NC State researchers create flexible device that harvests heat from body to stay charged
February 7, 2020
Wearable health technology like Fitbits require batteries or charging
You’re probably familiar with wearable health technology by now. Think Fitbits or smart watches that measure your heart rate and other health information. It’s all pretty amazing and pretty accurate. There’s only one problem with all of it however; the batteries that power the devices need charging and/or changing. Researchers at North Carolina State University may have an answer.
They’ve demonstrated a flexible device that harvests the heat energy from the human body to monitor health. That’s right, the heat from the body charges and recharges the device, no batteries need to be recharged. It’s not a new technology. In fact, the NC State engineering team first demonstrated the concept in 2017. But in a paper published in Applied Energy, the NC State researchers report significant enhancements to their first flexible body heat harvester.
“Flexible devices that conform to the human body are much better than rigid devices because of superior contact with the skin (and thus better charging capability) plus they are more ergonomic and comfortable to wear,” explains Megmet Ozturk, Ph.D., professor Electrical and Computer Engineering at North Carolina State University and one of the authors of the paper. “However, we are still struggling with efficiency issues.”
Right now, the performance and efficiency of flexible harvesters isn’t very good when compared to rigid devices, which have been superior in their ability to convert body heat into usable energy. But that’s changing. “The flexible device reported in this paper is significantly better than other flexible devices reported to date and is approaching the efficiency of rigid devices, which is very encouraging,” Ozturk said.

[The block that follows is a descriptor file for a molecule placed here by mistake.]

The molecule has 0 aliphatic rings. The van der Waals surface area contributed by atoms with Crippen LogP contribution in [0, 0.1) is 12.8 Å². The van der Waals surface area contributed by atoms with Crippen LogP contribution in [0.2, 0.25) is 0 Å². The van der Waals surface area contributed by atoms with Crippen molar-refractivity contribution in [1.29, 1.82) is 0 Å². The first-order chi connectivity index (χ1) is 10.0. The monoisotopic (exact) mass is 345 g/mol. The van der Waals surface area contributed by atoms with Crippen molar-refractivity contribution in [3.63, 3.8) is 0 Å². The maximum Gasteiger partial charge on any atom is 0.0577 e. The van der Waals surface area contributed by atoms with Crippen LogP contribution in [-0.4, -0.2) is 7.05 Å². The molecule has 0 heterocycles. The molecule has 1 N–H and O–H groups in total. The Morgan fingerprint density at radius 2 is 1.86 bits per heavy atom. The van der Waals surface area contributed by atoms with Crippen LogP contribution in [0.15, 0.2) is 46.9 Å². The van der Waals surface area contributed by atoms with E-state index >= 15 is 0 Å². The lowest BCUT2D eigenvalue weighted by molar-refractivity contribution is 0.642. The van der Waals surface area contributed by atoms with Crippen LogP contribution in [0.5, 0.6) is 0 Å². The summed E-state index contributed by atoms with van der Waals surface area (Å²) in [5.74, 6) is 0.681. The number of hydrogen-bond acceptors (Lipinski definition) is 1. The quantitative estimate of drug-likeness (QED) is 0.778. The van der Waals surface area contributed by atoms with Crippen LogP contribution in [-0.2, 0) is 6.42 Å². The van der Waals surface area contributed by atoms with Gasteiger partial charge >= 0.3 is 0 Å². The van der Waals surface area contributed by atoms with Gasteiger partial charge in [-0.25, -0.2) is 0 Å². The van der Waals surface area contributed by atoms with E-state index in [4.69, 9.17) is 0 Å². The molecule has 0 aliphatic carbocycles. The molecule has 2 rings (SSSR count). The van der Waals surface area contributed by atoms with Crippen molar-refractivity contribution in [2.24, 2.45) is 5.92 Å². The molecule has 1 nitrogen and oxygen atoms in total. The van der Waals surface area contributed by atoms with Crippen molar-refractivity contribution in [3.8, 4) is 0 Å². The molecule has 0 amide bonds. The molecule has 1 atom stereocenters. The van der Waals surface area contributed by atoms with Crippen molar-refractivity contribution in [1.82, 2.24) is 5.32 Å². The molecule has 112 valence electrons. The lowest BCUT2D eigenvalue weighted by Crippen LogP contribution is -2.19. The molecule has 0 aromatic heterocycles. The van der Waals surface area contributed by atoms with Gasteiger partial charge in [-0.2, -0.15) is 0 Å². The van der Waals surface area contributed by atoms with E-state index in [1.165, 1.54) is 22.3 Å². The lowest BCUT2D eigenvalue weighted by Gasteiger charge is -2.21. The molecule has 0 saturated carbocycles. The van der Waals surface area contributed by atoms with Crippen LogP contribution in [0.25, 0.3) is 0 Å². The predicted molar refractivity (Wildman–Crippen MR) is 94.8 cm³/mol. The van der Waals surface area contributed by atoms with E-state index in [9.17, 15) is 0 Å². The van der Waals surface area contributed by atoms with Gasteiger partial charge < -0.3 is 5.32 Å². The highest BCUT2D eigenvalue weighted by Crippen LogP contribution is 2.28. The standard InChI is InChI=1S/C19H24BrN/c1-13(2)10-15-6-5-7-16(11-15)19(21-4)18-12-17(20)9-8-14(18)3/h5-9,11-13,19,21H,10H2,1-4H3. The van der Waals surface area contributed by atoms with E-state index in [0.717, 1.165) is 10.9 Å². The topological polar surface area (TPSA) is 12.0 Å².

How it works
The 2017 model used semiconductor elements that were connected electrically in series using liquid-metal. It was made of what’s called EGaIn – a non-toxic alloy of gallium and indium. EGaln is pretty amazing because it provides both metal-like electrical conductivity and stretchability. The entire device was embedded in a stretchable silicone elastomer. That’s what you see in the picture. The upgraded device has the same architecture, but the thermal engineering is significantly improved along with the density of the semiconductor elements that convert heat into electricity. The silicone elastomer, which encapsulates everything, also gets an upgrade. Researchers are still at the drawing boards and in the labs working to improve efficiency even more, but the days are flexibly, wearable health tech are getting closer.
Frank Graff is a producer/reporter with UNC-TV, focusing on Sci NC, a broadcast and online science series.